By choosing not to come he let down his traditional supporters. He also gave the FS rally more prominence than it would have had since some of the speakers there were his political opponents and made critical remarks. This gave a misleading impression of the scope of the opposition to Lula.

Google Brazil News, for example, presented this headline "Millions take to streets to protest against Lula" from a news agency called DPA appeared on a site called globalindians. I don't know if this DPA is the German agency Deutsche-Presse Agentur, but the headline implies that millions of people took part in anti-Lula protests, which is completely false.

Che Guevara—Greasy Rider

The Culture Ministry is reported to be drawing up a list of the 100 best Brazilian films. which will be sub-titled and distributed to embassies abroad. Presumably the locals will queue up to see some such marvelous films as...? Well, without trying to be funny, I cannot think of a single Brazilian film worth watching or which would be of the slightest interest to a foreign audience.

I can't wait to read the list, but I wager it will take the Culture Ministry a long, long time to find 100 films worth recommending. The latest film to be getting the star treatment here is called Diários de Motocicleta (The Motorcycle Diaries) and is about (don't yawn) a motorbike trip which Che Guevara and one of his pals made through South America in 1952, a sort of Greasy Rider rather than Easy Rider.

The film by Walter Salles, the same director who brought you Central Station, in 1998, has been included among the official selection at the upcoming Cannes film festival. The Brazilian press will be banging the nationalistic drum, as it did with Cidade de Deus for this year's Oscars. You can be sure of one thing—it will win nothing.

Maradona Madness

The antics surrounding Diego Maradona's recent stay in the hospital have been followed avidly here. Brazilians have a love-hate relationship with Maradona, respecting him for his sporting genius but annoyed that many people throughout the world think that he was a better player than Pelé.

The television and media here gave saturation coverage to Maradona's treatment and the strange scenes outside the hospital where fans kept up a vigil. On leaving hospital. Maradona gave an interview to an Argentinean TV station which I urge you to watch if possible. It showed that when it comes to vulgarity and tackiness Argentinean television can easily beat Brazil.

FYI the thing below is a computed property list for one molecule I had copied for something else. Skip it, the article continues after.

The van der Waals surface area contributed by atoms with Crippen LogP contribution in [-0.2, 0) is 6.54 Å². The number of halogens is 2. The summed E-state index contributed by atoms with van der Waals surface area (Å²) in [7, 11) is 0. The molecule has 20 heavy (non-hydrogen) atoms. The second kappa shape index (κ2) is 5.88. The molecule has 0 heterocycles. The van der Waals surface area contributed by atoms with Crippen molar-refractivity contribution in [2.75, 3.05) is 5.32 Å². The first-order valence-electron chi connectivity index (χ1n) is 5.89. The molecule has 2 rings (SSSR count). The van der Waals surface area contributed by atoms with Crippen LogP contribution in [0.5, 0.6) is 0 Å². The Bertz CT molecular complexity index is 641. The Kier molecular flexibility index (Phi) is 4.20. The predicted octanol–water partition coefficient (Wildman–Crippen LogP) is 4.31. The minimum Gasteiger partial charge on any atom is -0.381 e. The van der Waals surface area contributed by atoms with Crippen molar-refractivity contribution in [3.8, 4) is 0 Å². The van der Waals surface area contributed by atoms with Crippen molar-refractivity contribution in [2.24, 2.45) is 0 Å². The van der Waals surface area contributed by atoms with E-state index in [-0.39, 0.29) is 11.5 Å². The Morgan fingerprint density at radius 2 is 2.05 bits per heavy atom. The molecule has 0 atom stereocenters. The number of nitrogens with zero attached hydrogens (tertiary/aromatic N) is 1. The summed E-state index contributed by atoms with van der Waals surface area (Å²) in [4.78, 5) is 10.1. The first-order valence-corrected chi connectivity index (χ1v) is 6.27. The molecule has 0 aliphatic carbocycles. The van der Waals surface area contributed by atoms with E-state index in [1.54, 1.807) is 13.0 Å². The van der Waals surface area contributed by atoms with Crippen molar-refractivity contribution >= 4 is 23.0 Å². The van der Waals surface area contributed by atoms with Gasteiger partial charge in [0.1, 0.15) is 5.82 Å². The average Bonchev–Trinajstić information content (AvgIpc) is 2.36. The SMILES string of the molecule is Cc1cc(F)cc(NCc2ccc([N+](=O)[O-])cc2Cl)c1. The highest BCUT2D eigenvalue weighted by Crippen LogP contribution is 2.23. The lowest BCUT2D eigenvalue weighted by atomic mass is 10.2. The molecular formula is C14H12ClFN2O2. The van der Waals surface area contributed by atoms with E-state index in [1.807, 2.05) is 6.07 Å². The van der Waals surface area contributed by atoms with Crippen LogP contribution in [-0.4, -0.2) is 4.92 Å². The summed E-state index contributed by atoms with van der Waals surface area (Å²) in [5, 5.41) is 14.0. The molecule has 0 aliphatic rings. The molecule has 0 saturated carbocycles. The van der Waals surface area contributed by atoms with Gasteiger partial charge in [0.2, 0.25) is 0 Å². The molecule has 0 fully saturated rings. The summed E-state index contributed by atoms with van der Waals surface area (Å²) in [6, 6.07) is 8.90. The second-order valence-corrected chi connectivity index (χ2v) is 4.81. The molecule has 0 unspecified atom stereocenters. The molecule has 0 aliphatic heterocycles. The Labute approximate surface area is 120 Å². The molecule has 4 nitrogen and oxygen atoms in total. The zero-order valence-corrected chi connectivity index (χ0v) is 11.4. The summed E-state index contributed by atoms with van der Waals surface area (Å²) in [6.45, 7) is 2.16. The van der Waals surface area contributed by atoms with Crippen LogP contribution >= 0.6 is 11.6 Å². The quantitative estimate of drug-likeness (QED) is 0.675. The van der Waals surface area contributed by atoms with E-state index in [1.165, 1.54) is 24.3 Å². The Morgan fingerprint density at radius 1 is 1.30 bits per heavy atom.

I am not sure if the interviewer was a transvestite but let's assume it was a real woman. She towered over minuscule Maradona and was wearing tight, black leather trousers. which looked like incontinent pants. Her hair was dyed the brightest, yellowest blonde you could imagine and came down to her waist.

She and Maradona kissed and cuddled and, at one point, she got up, turned round, bent over and virtually shoved her ass in Maradona's face. For someone who was said to have been critically ill a week beforehand Maradona responded remarkably well.

He gaped and gloated, leered and letched, salivated and started muttering to himself. He looked as though he was about to jump on top of her but, thankfully, settled for another grope and cuddle session. Let us hope that Brazilian presenters like Ratinho were not watching because, if so, we can expect Brazilian television to sink to even lower depths than it already has.


John Fitzpatrick is a Scottish journalist who first visited Brazil in 1987 and has lived in São Paulo since 1995. He writes on politics and finance and runs his own company, Celtic Comunicações - www.celt.com.br - which specializes in editorial and translation services for Brazilian and foreign clients. You can reach him at jf@celt.com.br.

© John Fitzpatrick 2004